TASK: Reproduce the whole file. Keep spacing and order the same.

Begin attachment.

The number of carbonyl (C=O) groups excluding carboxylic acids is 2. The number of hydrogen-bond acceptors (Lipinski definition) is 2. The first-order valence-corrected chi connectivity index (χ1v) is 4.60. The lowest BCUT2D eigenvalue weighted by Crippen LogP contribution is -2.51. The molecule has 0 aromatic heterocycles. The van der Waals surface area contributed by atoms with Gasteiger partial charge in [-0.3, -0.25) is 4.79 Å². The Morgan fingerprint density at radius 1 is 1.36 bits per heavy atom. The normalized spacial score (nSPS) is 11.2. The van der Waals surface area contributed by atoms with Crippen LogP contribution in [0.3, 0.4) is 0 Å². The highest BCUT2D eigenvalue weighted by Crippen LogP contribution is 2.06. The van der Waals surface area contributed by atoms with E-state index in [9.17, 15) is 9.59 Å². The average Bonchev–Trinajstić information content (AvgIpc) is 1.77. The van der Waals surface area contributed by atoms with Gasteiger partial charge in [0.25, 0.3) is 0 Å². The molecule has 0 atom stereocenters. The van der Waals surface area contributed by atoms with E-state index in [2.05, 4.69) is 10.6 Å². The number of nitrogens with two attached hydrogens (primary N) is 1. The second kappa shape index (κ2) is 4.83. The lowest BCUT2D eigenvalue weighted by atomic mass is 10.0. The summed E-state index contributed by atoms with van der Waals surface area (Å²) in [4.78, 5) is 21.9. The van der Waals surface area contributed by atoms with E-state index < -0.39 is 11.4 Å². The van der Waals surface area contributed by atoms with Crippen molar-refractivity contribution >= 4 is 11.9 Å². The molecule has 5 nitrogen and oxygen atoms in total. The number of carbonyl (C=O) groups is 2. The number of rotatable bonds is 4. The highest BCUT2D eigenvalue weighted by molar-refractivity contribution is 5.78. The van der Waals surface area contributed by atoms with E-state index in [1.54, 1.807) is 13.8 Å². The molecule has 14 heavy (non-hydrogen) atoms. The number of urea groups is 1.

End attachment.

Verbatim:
The number of carbonyl (C=O) groups excluding carboxylic acids is 2. The number of hydrogen-bond acceptors (Lipinski definition) is 2. The first-order valence-corrected chi connectivity index (χ1v) is 4.60. The lowest BCUT2D eigenvalue weighted by Crippen LogP contribution is -2.51. The molecule has 0 aromatic heterocycles. The van der Waals surface area contributed by atoms with Gasteiger partial charge in [-0.3, -0.25) is 4.79 Å². The Morgan fingerprint density at radius 1 is 1.36 bits per heavy atom. The normalized spacial score (nSPS) is 11.2. The van der Waals surface area contributed by atoms with Crippen LogP contribution in [0.3, 0.4) is 0 Å². The highest BCUT2D eigenvalue weighted by Crippen LogP contribution is 2.06. The van der Waals surface area contributed by atoms with E-state index in [9.17, 15) is 9.59 Å². The average Bonchev–Trinajstić information content (AvgIpc) is 1.77. The van der Waals surface area contributed by atoms with Gasteiger partial charge in [0.25, 0.3) is 0 Å². The molecule has 0 atom stereocenters. The van der Waals surface area contributed by atoms with E-state index in [2.05, 4.69) is 10.6 Å². The number of nitrogens with two attached hydrogens (primary N) is 1. The second kappa shape index (κ2) is 4.83. The lowest BCUT2D eigenvalue weighted by atomic mass is 10.0. The summed E-state index contributed by atoms with van der Waals surface area (Å²) in [4.78, 5) is 21.9. The van der Waals surface area contributed by atoms with E-state index < -0.39 is 11.4 Å². The van der Waals surface area contributed by atoms with Crippen molar-refractivity contribution >= 4 is 11.9 Å². The molecule has 5 nitrogen and oxygen atoms in total. The number of carbonyl (C=O) groups is 2. The number of rotatable bonds is 4. The highest BCUT2D eigenvalue weighted by molar-refractivity contribution is 5.78. The van der Waals surface area contributed by atoms with E-state index in [1.54, 1.807) is 13.8 Å². The molecule has 14 heavy (non-hydrogen) atoms. The number of urea groups is 1.